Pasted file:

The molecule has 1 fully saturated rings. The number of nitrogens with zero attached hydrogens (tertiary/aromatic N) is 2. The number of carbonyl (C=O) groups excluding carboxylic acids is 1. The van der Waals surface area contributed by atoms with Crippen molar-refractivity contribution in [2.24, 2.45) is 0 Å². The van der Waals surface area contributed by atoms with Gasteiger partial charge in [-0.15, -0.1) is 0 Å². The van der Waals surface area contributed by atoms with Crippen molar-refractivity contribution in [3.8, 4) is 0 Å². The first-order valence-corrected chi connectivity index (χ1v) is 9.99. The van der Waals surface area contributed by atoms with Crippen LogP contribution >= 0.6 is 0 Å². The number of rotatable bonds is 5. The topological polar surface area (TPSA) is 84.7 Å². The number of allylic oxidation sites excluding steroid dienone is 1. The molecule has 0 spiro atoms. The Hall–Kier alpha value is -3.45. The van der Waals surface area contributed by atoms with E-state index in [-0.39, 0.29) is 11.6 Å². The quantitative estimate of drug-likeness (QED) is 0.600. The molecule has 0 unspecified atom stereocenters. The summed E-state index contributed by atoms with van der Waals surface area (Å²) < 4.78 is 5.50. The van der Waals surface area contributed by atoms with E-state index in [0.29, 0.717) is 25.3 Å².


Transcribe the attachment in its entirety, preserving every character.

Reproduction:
The molecule has 1 fully saturated rings. The number of nitrogens with zero attached hydrogens (tertiary/aromatic N) is 2. The number of carbonyl (C=O) groups excluding carboxylic acids is 1. The van der Waals surface area contributed by atoms with Crippen molar-refractivity contribution in [2.24, 2.45) is 0 Å². The van der Waals surface area contributed by atoms with Gasteiger partial charge in [-0.15, -0.1) is 0 Å². The van der Waals surface area contributed by atoms with Crippen molar-refractivity contribution in [3.8, 4) is 0 Å². The first-order valence-corrected chi connectivity index (χ1v) is 9.99. The van der Waals surface area contributed by atoms with Crippen LogP contribution >= 0.6 is 0 Å². The number of rotatable bonds is 5. The topological polar surface area (TPSA) is 84.7 Å². The number of allylic oxidation sites excluding steroid dienone is 1. The molecule has 0 spiro atoms. The Hall–Kier alpha value is -3.45. The van der Waals surface area contributed by atoms with E-state index in [-0.39, 0.29) is 11.6 Å². The quantitative estimate of drug-likeness (QED) is 0.600. The molecule has 0 unspecified atom stereocenters. The summed E-state index contributed by atoms with van der Waals surface area (Å²) < 4.78 is 5.50. The van der Waals surface area contributed by atoms with E-state index in [0.29, 0.717) is 25.3 Å².